Armored car sales jump as drug war batters Mexico

MEXICO CITY (Reuters) - Armored cars and body armor in Mexico are no longer exclusively for government officials, foreign executives and the super rich, as a raging drug war spreads across the country, leading to a spike in orders.

Sales of armored vehicles rose 20 percent this year, the bloodiest in the government’s four-year fight against the cartels, to 1,900 units, according to the Mexican Armored Car Association.

In a garage in Mexico City, technicians this month were busy fitting bulletproof glass and armor plating to vehicles ranging from luxury cars to humble family sedans.

“A couple of years ago (armored cars) were for wealthy businessmen or the powerful families of Mexico. Today the range of clients has grown because ordinary people now feel the same risks,” said Fernando Echeverri, the head of specialist firm Ballistic, who runs the garage.

Mexico’s worsening war between rival drug cartels and state security forces has killed more than 33,000 since late 2006, stoking fears among ordinary people, especially as civilian deaths grow in northern cities Monterrey and Ciudad Juarez.

Authorities say the vast majority of drug-related violence is not directed at ordinary citizens, but high-profile kidnappings and extortions have rattled middle-class citizens.

“It’s a growing phenomenon,” said Adalberto Santana, an expert on Latin American drug gangs. “When the state fails to fulfill a function ordinary people have to find their own alternatives.”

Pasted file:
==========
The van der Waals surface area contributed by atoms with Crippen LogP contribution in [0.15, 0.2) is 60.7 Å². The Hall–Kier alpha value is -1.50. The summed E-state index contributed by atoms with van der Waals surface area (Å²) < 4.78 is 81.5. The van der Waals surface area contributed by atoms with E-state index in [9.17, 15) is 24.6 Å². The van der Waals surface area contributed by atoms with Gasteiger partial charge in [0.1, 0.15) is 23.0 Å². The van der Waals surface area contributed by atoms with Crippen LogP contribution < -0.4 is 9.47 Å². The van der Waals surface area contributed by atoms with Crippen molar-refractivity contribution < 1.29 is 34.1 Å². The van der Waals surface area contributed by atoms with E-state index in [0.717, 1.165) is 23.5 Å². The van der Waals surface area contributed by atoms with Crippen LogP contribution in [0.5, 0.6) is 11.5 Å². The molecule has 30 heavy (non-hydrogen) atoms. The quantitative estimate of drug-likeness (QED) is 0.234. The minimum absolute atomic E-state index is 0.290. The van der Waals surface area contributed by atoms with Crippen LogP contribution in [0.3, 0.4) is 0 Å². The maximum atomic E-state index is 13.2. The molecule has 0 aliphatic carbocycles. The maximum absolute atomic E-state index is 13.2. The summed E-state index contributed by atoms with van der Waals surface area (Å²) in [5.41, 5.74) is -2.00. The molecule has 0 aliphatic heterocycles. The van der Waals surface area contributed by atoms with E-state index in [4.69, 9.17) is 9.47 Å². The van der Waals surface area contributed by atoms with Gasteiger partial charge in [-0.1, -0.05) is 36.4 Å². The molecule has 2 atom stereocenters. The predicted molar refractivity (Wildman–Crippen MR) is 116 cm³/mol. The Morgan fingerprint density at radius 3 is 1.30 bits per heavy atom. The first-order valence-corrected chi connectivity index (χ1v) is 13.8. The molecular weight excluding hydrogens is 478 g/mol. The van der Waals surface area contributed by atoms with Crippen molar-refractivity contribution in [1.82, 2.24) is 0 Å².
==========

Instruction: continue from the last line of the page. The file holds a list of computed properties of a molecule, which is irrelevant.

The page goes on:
Attacks on public officials increased in 2010 and mayors, political candidates and other regional politicians were all victims of drug cartels seeking to expand their influence. That violence has also spurred sales to municipalities and other non-traditional buyers of armored vehicles.

And while the most sophisticated armored vehicles, which cost more than $120,000, are out of reach of middle-class consumers, less costly protection, including bullet-resistant clothing, is being snapped up.

The Miguel Caballero company, which opened its doors in a swanky Mexico City neighborhood in 2006, specializes in the sale of protective clothing and it says sales are rising.

“Our customers are small businessmen and professionals who feel at risk but who don’t have guards or an armored car,” said Javier Di Carlo, a company spokesman. For the equivalent of $300 customers can pick up a light bullet-proof vest. Those with more to spend can buy a $4,000 leather jacket capable of stopping bullets fired by small handguns.

Writing by Robert Campbell; editing by Robin Emmott and Eric Beech